Friday, October 21, 2011

Morning Stars and Oak Trees


There has probably never been a human who didn’t wonder about their own identity and how they fit into the world. This matter is what drove Gautama to endure an ascetic life nearly to the point of death, only to surrender the quest and then experience his revolutionary enlightenment that has since shown millions the way to freedom. During the time of his life the Indian culture was deeply divided between those who believed in Brahman as the embodiment of permanence and those who saw life as transient and thus meaningless. The issue of Atman (permanence) vs. anatman (impermanence) was central to this conflict and to Gautama’s awakening.

Upon his enlightenment, Gautama saw the morning star and shouted, “That’s it! That’s it! That’s me! That’s me that’s shining so brilliantly!” From the vast distance of 2,500 years it seems arcane to consider what exactly he meant. Was he actually saying that he was the morning star?

There is a clue in the Mumonkan to this mystery contained in case 37—Chao Chou’s, The Oak Tree in the courtyard. “A monk asked Chao Chou, What is the meaning of Bodhidharma’s coming from the west? Chao Chou said, ‘The oak tree in the courtyard’.” If that is the clue then it isn’t a clear one, but it is there when we look closely and consider the circumstances which prevailed during Gautama’s time—the Atman/anatman debate, which is still a central issue.

What do we humans see when we open our eyes? We see objects and we consider them “real.” Just as important is what we don’t see (and consider “unreal”). Our reasoning is universal, and wrong. We assume that what we can perceive is reality and without realizing it we take up the Atman position—things are permanent. Or we take the opposite point of view by realizing that all things are transient and thus impermanent (anatman). We see reality as an either/or proposition and have the same mind-set for ourselves. What we perceive of ourselves is an objectification: a self-image which we view with our subjective faculty and call that projection “my self” (and assume that we are really the seer/Atman). The obvious logic here is duality—object vs. subject; seer vs. seen. One part permanent (the subject which sees and is indefinable yet real) the other part vaporous (the object which is seen, definable yet unreal). What we don’t do—but Gautama did, is put the two parts together. He saw that He and what he perceived were not two separate dimensions but instead One dimension comprised of two aspects, which he called The Middle Way.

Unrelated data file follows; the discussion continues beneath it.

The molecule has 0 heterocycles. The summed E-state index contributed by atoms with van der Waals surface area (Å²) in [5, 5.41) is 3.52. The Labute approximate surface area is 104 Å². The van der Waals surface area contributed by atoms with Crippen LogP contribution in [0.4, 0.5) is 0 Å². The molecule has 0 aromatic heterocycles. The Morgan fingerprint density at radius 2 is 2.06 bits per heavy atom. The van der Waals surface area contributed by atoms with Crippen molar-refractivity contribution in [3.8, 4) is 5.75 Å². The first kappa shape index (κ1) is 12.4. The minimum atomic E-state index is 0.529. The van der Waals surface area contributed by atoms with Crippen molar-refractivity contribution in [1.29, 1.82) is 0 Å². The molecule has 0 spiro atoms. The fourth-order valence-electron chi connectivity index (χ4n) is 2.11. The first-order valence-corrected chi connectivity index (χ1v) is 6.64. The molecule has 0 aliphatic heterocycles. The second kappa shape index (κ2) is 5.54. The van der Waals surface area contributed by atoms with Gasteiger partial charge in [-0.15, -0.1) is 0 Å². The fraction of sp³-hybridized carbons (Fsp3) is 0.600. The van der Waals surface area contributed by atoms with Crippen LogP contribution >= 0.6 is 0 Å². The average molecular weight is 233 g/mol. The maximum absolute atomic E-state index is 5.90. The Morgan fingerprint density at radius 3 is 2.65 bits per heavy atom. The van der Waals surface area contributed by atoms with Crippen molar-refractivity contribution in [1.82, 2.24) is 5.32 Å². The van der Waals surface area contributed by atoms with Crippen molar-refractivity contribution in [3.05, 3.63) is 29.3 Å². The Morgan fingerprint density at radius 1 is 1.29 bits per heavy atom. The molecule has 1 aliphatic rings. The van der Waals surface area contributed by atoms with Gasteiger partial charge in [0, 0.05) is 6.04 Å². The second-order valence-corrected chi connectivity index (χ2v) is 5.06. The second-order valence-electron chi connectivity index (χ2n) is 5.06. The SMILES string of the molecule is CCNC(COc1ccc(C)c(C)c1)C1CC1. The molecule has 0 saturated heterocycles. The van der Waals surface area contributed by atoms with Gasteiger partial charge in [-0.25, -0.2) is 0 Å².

This is a most difficult matter to comprehend but is vitally important—the coalescence of two aspects into One whole Subject/Object. Think carefully about this matter. So long as we see our selves as either permanent OR impermanent we are left adrift. If permanent then we conclude that we must be God, which alone is permanent and we are filled with aspects of denial of the impermanence of life. We pretend Nirvana where none exists. If impermanent then life is worthless and we adopt a hedonistic posture which leads to the three poisons (greed, anger and delusions—suffering). Neither conclusion works.

When Gautama said, “That’s it! That’s it! That’s me! That’s me that’s shining so brilliantly!”, he was acknowledging the fusion of opposites—The Middle Way. He was not one vs. the other. He was both the seer and seen, just as we all are. We are neither isolated and estranged from life nor are we the singular force which eternally compels and creates life. We are Nagarjuna’s union of convention and ultimate. We are both the seer or the morning star and the star or an Oak Tree in the Courtyard, or the rising and setting of the sun, or any and every dimension of our individual existence. In that sense our life is just our life, each and every moment and nothing more. It is not the star which arose yesterday nor the Oak Tree of tomorrow. Whatever meets our eye each changing moment is what we are, and not, and it was this reason that Bodhidharma came to China—To establish this unity. This Middle Way of the Buddha is how we make sense, and peace, of our identity and our world.
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